Scientists have found diverse minerals on Mars, suggesting that conditions changed on the planet over time.
This was unveiled after scientists examining initial samples collected by NASA's Curiosity rover from rocks in the lowermost layers of a Martian mountain dabbed Mount Sharp.
Curiosity landed near Mount Sharp in the Gale Crater in August 2012 and reached the base of the mountain in 2014. It began to drive toward uphill destinations on Mount Sharp since its second two-year mission extension commenced on Oct. 1, 2016.
In a paper published recently in Earth and Planetary Science Letters, scientists from the Astromaterials Research and Exploration Science (ARES) Division at NASA's Johnson Space Center reported the first four samples collected from the lower layers of Mount Sharp.
"We went to Gale Crater to investigate these lower layers of Mount Sharp that have these minerals that precipitated from water and suggest different environments," Elizabeth Rampe, lead author of the new study and a NASA exploration mission scientist at Johnson Space Center, said in a press statement.
"These layers were deposited about 3.5 billion years ago, coinciding with a time on Earth when life was beginning to take hold. We think early Mars may have been similar to early Earth, and so these environments might have been habitable," Rampe said.
The team said that the minerals found in the four samples drilled near the base of Mount Sharp suggest several different environments were present in ancient Gale Crater. There is evidence for waters with different pH levels and other varying conditions.
Studying such rock layers can yield information about Mars' past habitability, and determining minerals found in the layers of sedimentary rock yields much data about the environment in which they formed.
According to the U.S. space agency, at the base are minerals from a primitive magma source; they are rich in iron and magnesium, similar to basalts in Hawaii. Moving higher in the section, scientists saw more silica-rich minerals. In the "Telegraph Peak" sample, scientists found minerals similar to quartz.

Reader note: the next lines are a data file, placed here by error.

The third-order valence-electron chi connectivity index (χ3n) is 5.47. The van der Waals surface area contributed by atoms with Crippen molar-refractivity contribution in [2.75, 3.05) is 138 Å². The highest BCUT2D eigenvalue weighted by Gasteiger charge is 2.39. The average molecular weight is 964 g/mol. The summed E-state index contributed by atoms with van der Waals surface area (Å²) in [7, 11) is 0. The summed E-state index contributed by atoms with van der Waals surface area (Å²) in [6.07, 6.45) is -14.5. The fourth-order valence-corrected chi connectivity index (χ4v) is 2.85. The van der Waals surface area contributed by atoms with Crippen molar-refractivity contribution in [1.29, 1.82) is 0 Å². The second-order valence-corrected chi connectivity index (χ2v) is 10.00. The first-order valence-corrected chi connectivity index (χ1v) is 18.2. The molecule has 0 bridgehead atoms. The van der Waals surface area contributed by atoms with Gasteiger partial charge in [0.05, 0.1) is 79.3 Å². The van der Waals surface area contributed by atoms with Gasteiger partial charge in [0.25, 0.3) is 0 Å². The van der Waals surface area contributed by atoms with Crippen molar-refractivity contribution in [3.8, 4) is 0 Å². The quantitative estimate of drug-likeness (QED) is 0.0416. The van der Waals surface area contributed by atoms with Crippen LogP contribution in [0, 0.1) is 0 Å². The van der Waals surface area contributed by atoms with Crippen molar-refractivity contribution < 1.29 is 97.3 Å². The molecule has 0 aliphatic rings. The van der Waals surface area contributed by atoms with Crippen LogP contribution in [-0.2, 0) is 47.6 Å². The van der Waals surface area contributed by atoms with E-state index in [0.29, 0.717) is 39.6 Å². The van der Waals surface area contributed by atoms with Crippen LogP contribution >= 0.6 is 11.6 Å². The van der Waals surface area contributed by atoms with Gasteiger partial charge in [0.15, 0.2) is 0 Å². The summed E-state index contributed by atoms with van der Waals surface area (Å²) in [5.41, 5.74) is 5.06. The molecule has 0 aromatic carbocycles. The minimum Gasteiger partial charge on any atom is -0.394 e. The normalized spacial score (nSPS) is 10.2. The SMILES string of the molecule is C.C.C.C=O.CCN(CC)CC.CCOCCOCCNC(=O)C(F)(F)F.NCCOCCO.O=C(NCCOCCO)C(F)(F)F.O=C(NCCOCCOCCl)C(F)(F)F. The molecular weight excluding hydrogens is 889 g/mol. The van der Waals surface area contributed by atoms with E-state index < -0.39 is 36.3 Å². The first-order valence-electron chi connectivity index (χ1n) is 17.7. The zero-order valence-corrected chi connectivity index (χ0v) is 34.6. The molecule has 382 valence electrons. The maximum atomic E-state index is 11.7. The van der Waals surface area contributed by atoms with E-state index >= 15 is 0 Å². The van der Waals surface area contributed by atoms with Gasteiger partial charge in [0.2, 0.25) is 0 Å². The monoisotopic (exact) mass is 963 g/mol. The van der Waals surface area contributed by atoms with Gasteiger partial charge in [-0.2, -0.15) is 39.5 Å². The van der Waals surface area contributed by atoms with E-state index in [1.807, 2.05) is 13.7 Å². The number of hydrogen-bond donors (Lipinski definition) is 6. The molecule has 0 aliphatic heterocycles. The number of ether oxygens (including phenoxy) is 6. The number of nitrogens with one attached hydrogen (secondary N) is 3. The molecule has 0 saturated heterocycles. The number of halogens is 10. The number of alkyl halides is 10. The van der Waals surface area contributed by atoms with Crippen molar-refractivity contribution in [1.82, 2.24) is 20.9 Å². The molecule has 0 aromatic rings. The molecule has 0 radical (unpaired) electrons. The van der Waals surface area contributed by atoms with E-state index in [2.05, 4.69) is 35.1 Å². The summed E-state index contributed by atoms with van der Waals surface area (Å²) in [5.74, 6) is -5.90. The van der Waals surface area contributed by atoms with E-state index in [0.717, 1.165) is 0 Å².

In the "Buckskin" sample, scientists even found a mineral called tridymite, which was somewhat perplexing. Tridymite is found on Earth in rocks that formed from partial melting of Earth's crust or in the continental crust -- a strange finding because Mars never had plate tectonics.
That's not all. Scientists found clay minerals in the "Confidence Hills" and "Mojave 2" samples. The minerals generally form in the presence of liquid water with a near-neutral pH, and therefore could be good indicators of past environments that were conducive to life.
The other mineral discovered here was jarosite, which "indicates that there were acidic fluids at some point in time in this region."
In addition, there are different iron-oxide minerals in the samples as well. The presence of hematite, found near the base, and magnetite, found at the top, may tell scientists about the oxidation potential of the ancient waters.
"We have all this evidence that Mars was once really wet but now is dry and cold," Rampe said.
"Today, much of the water is locked up in the poles and in the ground at high latitudes as ice. We think that the rocks Curiosity has studied reveal ancient environmental changes that occurred as Mars started to lose its atmosphere and water was lost to space," Rampe added.
Data gathered by Curiosity over the past five years have allowed scientists to construct a detailed portrait of the history of Gale Crater and the lowermost layers of Mount Sharp where the rover had been traversing.
Mineral samples collected with the Chemistry and Mineralogy instrument on the rover have shown very diverse environments over the history of the Red Planet.
With the help of orbital infrared spectroscopy, it was found that the mountain's lowermost layers had variations in minerals.